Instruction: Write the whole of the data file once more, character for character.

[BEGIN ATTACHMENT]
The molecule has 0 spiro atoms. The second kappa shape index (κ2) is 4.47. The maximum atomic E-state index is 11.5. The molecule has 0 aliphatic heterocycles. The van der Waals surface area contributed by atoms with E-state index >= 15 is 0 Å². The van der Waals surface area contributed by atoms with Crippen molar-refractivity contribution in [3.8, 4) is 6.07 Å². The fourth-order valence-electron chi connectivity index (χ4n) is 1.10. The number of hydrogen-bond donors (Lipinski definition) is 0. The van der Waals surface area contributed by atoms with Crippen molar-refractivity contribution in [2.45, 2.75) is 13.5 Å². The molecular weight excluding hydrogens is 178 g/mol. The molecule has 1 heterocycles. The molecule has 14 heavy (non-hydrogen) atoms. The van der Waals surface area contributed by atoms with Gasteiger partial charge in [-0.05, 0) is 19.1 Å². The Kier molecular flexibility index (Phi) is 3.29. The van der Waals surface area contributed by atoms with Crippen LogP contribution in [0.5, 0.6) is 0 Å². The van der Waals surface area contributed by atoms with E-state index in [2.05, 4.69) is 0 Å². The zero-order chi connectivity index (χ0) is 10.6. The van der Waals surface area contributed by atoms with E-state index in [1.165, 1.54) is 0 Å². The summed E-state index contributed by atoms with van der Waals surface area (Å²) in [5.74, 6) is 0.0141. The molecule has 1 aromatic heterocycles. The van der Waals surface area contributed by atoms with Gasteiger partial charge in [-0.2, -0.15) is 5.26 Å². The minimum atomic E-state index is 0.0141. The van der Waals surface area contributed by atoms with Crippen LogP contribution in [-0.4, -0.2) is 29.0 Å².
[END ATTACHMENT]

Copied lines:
The molecule has 0 spiro atoms. The second kappa shape index (κ2) is 4.47. The maximum atomic E-state index is 11.5. The molecule has 0 aliphatic heterocycles. The van der Waals surface area contributed by atoms with E-state index >= 15 is 0 Å². The van der Waals surface area contributed by atoms with Crippen molar-refractivity contribution in [3.8, 4) is 6.07 Å². The fourth-order valence-electron chi connectivity index (χ4n) is 1.10. The number of hydrogen-bond donors (Lipinski definition) is 0. The van der Waals surface area contributed by atoms with Crippen molar-refractivity contribution in [2.45, 2.75) is 13.5 Å². The molecular weight excluding hydrogens is 178 g/mol. The molecule has 1 heterocycles. The molecule has 14 heavy (non-hydrogen) atoms. The van der Waals surface area contributed by atoms with Gasteiger partial charge in [-0.05, 0) is 19.1 Å². The Kier molecular flexibility index (Phi) is 3.29. The van der Waals surface area contributed by atoms with Crippen LogP contribution in [0.5, 0.6) is 0 Å². The van der Waals surface area contributed by atoms with E-state index in [2.05, 4.69) is 0 Å². The zero-order chi connectivity index (χ0) is 10.6. The van der Waals surface area contributed by atoms with E-state index in [1.165, 1.54) is 0 Å². The summed E-state index contributed by atoms with van der Waals surface area (Å²) in [5.74, 6) is 0.0141. The molecule has 1 aromatic heterocycles. The van der Waals surface area contributed by atoms with Gasteiger partial charge in [-0.2, -0.15) is 5.26 Å². The minimum atomic E-state index is 0.0141. The van der Waals surface area contributed by atoms with Crippen LogP contribution in [-0.4, -0.2) is 29.0 Å².